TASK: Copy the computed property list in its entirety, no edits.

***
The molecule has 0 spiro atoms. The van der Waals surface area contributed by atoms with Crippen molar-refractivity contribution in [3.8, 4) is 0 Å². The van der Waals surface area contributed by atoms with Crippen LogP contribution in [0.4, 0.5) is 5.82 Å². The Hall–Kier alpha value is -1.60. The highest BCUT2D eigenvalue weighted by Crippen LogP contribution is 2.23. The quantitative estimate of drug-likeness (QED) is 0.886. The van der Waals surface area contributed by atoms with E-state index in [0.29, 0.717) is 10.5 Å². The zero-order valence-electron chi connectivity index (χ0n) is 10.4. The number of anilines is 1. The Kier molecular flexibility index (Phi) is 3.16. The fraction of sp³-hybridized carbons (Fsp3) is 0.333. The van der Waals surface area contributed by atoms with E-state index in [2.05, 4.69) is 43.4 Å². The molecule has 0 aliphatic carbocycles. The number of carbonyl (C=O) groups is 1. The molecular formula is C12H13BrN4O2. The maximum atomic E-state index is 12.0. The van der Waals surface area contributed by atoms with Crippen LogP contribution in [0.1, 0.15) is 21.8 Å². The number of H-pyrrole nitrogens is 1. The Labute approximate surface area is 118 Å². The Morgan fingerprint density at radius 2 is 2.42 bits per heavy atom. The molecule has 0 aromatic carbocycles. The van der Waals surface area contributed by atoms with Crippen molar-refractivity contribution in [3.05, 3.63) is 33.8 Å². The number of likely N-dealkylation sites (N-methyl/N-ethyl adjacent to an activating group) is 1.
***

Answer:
The molecule has 0 spiro atoms. The van der Waals surface area contributed by atoms with Crippen molar-refractivity contribution in [3.8, 4) is 0 Å². The van der Waals surface area contributed by atoms with Crippen LogP contribution in [0.4, 0.5) is 5.82 Å². The Hall–Kier alpha value is -1.60. The highest BCUT2D eigenvalue weighted by Crippen LogP contribution is 2.23. The quantitative estimate of drug-likeness (QED) is 0.886. The van der Waals surface area contributed by atoms with E-state index in [0.29, 0.717) is 10.5 Å². The zero-order valence-electron chi connectivity index (χ0n) is 10.4. The number of anilines is 1. The Kier molecular flexibility index (Phi) is 3.16. The fraction of sp³-hybridized carbons (Fsp3) is 0.333. The van der Waals surface area contributed by atoms with E-state index in [2.05, 4.69) is 43.4 Å². The molecule has 0 aliphatic carbocycles. The number of carbonyl (C=O) groups is 1. The molecular formula is C12H13BrN4O2. The maximum atomic E-state index is 12.0. The van der Waals surface area contributed by atoms with Crippen LogP contribution in [0.1, 0.15) is 21.8 Å². The number of H-pyrrole nitrogens is 1. The Labute approximate surface area is 118 Å². The Morgan fingerprint density at radius 2 is 2.42 bits per heavy atom. The molecule has 0 aromatic carbocycles. The van der Waals surface area contributed by atoms with Crippen molar-refractivity contribution in [3.05, 3.63) is 33.8 Å². The number of likely N-dealkylation sites (N-methyl/N-ethyl adjacent to an activating group) is 1.